Physicists make graphene discovery that could help develop superconductors

Physicists make graphene discovery that could help develop superconductors
Left: This image, taken with a scanning tunneling microscope, shows a moiré pattern in "magic angle" twisted bilayer graphene. Right: Scanning tunneling charge spectroscopy, a technique invented by Professor Eva Andrei's group, reveals correlated electrons as shown by the alternating positive (blue) and negative (red) charge stripes that formed in the "magic angle" twisted bilayer graphene seen in the image at left.  Credit: Yuhang Jiang/Rutgers University-New Brunswick

When two mesh screens are overlaid, beautiful patterns appear when one screen is offset. These "moiré patterns" have long intrigued artists, scientists and mathematicians and have found applications in printing, fashion and banknotes.

Now, a Rutgers-led team has paved the way to solving one of the most enduring mysteries in physics by discovering that in the presence of a moiré in , electrons organize themselves into stripes, like soldiers in formation.

Their findings, published in the journal Nature, could help in the search for quantum materials, such as superconductors, that would work at room temperature. Such materials would dramatically reduce energy consumption by making and more efficient.

"Our findings provide an essential clue to the mystery connecting a form of graphene, called twisted bilayer graphene, to superconductors that could work at ," said senior author Eva Y. Andrei, Board of Governors professor in the Department of Physics and Astronomy in the School of Arts and Sciences at Rutgers University–New Brunswick.

Graphene—an atomically thin layer of the graphite used in pencils—is a mesh made of carbon atoms that looks like a honeycomb. It's a great conductor of electricity and much stronger than steel.

Physicists make graphene discovery that could help develop superconductors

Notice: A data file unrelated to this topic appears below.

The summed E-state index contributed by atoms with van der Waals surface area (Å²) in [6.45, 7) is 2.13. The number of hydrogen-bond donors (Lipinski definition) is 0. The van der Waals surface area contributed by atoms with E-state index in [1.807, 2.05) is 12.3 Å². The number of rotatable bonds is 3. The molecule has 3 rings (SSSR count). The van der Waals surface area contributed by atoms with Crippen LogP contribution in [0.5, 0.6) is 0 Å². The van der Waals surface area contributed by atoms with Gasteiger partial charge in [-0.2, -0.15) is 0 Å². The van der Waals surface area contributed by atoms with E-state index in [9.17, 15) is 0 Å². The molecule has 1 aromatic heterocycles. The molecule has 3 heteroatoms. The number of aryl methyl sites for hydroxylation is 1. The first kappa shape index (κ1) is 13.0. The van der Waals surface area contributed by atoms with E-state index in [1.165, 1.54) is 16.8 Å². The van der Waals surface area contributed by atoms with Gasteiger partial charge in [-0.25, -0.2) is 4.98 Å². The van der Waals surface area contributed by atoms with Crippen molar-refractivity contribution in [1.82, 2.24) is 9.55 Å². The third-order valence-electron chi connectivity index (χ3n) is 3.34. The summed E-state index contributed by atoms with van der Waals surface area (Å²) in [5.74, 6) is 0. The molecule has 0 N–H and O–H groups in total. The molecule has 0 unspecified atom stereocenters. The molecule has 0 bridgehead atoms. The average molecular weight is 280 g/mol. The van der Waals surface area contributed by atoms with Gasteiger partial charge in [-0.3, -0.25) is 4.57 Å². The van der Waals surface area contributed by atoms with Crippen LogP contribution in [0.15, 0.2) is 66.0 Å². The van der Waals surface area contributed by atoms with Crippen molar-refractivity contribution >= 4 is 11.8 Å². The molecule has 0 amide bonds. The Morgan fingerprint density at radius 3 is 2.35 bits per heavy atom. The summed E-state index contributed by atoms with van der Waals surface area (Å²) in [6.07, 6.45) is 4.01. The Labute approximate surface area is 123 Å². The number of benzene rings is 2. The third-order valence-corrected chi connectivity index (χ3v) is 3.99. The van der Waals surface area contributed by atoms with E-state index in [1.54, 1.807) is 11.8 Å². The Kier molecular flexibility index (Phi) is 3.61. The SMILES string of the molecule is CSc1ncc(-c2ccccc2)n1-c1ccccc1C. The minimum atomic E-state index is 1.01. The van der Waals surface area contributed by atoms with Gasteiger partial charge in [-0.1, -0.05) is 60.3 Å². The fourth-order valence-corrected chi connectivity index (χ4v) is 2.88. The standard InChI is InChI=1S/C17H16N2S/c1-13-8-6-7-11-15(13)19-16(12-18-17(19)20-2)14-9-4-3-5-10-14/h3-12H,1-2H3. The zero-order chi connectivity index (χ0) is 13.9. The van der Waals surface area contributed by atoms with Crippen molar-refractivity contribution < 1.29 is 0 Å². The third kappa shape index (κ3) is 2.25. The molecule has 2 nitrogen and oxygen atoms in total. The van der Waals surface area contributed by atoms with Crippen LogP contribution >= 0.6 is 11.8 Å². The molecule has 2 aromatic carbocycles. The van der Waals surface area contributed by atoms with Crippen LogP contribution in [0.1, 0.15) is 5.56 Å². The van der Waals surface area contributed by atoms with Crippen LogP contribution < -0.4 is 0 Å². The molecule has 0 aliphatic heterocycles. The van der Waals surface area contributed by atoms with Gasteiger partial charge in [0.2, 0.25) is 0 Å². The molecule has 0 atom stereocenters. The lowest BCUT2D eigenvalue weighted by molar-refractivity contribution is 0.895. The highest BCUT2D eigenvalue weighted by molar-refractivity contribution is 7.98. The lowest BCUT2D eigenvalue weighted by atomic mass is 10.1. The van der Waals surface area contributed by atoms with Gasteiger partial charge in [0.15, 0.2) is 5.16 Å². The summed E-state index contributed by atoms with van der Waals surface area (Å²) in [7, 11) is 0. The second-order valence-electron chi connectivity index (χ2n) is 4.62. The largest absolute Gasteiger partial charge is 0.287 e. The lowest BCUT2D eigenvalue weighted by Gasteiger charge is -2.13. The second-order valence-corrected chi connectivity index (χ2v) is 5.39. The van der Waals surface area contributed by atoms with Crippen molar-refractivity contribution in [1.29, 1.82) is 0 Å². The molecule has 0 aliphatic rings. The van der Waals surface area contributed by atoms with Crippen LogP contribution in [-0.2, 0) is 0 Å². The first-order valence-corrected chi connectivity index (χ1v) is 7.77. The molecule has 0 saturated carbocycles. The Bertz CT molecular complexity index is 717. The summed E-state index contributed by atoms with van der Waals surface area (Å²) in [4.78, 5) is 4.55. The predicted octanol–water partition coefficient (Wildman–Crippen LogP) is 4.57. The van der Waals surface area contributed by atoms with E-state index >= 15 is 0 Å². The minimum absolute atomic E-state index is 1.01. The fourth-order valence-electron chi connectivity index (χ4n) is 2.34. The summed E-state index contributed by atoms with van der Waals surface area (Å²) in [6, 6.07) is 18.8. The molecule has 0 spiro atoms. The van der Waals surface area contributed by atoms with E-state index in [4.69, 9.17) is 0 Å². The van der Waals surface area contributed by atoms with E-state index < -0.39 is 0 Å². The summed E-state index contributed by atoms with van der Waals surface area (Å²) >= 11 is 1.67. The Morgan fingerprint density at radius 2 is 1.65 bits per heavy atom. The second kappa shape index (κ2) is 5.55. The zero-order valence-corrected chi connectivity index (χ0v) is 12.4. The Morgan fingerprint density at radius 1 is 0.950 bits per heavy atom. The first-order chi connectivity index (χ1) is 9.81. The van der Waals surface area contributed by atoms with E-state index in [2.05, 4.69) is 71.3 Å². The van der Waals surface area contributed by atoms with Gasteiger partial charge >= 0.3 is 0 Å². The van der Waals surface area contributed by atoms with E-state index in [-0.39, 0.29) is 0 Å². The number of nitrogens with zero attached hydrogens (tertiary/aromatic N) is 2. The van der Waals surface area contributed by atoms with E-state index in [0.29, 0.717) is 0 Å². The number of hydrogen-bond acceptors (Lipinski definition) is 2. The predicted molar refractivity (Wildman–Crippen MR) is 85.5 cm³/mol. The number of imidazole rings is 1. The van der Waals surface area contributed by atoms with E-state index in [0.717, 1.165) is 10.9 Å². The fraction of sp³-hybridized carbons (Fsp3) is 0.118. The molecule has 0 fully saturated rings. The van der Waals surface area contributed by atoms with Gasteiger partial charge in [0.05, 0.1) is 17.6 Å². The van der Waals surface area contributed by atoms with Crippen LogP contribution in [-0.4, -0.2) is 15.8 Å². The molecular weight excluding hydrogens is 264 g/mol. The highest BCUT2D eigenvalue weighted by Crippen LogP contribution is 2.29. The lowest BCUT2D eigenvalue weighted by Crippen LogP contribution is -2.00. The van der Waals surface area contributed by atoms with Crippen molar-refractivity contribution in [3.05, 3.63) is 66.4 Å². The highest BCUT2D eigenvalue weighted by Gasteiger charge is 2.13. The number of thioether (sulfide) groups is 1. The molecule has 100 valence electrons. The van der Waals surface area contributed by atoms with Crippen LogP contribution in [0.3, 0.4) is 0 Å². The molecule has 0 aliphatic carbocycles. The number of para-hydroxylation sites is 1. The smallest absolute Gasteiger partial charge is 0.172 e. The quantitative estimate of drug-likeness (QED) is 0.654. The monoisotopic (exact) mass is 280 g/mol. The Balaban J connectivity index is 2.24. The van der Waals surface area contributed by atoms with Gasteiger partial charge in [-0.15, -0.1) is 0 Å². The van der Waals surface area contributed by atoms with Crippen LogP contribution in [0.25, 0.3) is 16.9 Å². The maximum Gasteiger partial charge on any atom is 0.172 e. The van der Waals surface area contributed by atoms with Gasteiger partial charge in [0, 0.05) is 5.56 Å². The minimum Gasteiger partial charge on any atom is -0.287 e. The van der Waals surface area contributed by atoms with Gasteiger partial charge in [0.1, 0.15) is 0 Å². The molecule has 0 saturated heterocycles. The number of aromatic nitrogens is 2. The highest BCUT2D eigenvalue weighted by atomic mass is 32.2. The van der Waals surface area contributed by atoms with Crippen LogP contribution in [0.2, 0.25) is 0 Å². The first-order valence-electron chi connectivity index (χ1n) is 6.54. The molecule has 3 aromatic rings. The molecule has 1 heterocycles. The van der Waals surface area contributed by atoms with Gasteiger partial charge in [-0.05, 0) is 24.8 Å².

Schematics of a moiré pattern in twisted bilayer graphene. Credit: Eva Andrei/Rutgers University-New Brunswick

The Rutgers-led team studied twisted bilayer graphene, created by superimposing two layers of graphene and slightly misaligning them. This creates a "twist angle" that results in a moiré pattern which changes rapidly when the twist angle changes.

In 2010, Andrei's team discovered that in addition to being pretty, moiré patterns formed with twisted bilayer graphene have a dramatic effect on the electronic properties of the material. This is because the moiré pattern slows down the electrons that conduct electricity in graphene and zip past each other at great speeds.

At a twist angle of about 1.1 degrees—the so-called magic angle—these electrons come to an almost dead stop. The sluggish electrons start seeing each other and interact with their neighbors to move in lock-step. As a result, the material acquires amazing properties such as superconductivity or magnetism.

Using a technique invented by Andrei's group to study twisted , the team discovered a state where the electrons organize themselves into stripes that are robust and difficult to break.

"Our team found a close resemblance between this feature and similar observations in high-temperature superconductors, providing new evidence of the deep link underlying these systems and opening the way to unraveling their enduring mystery," Andrei said.


Explore further

Experiments explore the mysteries of 'magic' angle superconductors

More information: Yuhang Jiang et al. Charge-order and broken rotational symmetry in magic angle twisted bilayer graphene, Nature (2019). DOI: 10.1038/s41586-019-1460-4
Journal information: Nature

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Citation: Physicists make graphene discovery that could help develop superconductors (2019, August 1) retrieved 15 December 2019 from https://phys.org/news/2019-08-physicists-graphene-discovery-superconductors.html
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